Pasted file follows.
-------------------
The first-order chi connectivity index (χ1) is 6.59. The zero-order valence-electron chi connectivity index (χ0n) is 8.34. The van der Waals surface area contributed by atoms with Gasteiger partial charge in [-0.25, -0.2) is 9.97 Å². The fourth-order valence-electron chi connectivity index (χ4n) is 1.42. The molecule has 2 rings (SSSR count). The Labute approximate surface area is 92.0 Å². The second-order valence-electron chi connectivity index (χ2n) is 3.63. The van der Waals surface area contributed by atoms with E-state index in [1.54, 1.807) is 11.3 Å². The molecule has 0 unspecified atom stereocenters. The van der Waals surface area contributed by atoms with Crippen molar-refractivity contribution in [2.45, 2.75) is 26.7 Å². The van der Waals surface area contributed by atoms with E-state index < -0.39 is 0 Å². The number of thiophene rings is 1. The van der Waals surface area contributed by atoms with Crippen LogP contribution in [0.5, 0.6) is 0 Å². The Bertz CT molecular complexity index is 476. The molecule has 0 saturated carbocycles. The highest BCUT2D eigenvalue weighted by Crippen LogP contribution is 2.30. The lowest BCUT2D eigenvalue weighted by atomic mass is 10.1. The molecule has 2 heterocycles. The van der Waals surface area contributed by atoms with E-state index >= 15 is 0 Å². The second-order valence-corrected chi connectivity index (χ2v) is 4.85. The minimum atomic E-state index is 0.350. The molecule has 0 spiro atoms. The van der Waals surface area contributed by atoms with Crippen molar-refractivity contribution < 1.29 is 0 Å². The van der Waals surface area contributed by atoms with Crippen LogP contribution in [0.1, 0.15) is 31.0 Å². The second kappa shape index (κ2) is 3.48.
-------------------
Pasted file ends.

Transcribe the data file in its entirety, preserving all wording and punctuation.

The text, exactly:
The first-order chi connectivity index (χ1) is 6.59. The zero-order valence-electron chi connectivity index (χ0n) is 8.34. The van der Waals surface area contributed by atoms with Gasteiger partial charge in [-0.25, -0.2) is 9.97 Å². The fourth-order valence-electron chi connectivity index (χ4n) is 1.42. The molecule has 2 rings (SSSR count). The Labute approximate surface area is 92.0 Å². The second-order valence-electron chi connectivity index (χ2n) is 3.63. The van der Waals surface area contributed by atoms with E-state index in [1.54, 1.807) is 11.3 Å². The molecule has 0 unspecified atom stereocenters. The van der Waals surface area contributed by atoms with Crippen molar-refractivity contribution in [2.45, 2.75) is 26.7 Å². The van der Waals surface area contributed by atoms with E-state index < -0.39 is 0 Å². The number of thiophene rings is 1. The van der Waals surface area contributed by atoms with Crippen LogP contribution in [0.5, 0.6) is 0 Å². The Bertz CT molecular complexity index is 476. The molecule has 0 saturated carbocycles. The highest BCUT2D eigenvalue weighted by Crippen LogP contribution is 2.30. The lowest BCUT2D eigenvalue weighted by atomic mass is 10.1. The molecule has 2 heterocycles. The van der Waals surface area contributed by atoms with E-state index >= 15 is 0 Å². The second-order valence-corrected chi connectivity index (χ2v) is 4.85. The minimum atomic E-state index is 0.350. The molecule has 0 spiro atoms. The van der Waals surface area contributed by atoms with Crippen molar-refractivity contribution < 1.29 is 0 Å². The van der Waals surface area contributed by atoms with Crippen LogP contribution in [0.1, 0.15) is 31.0 Å². The second kappa shape index (κ2) is 3.48.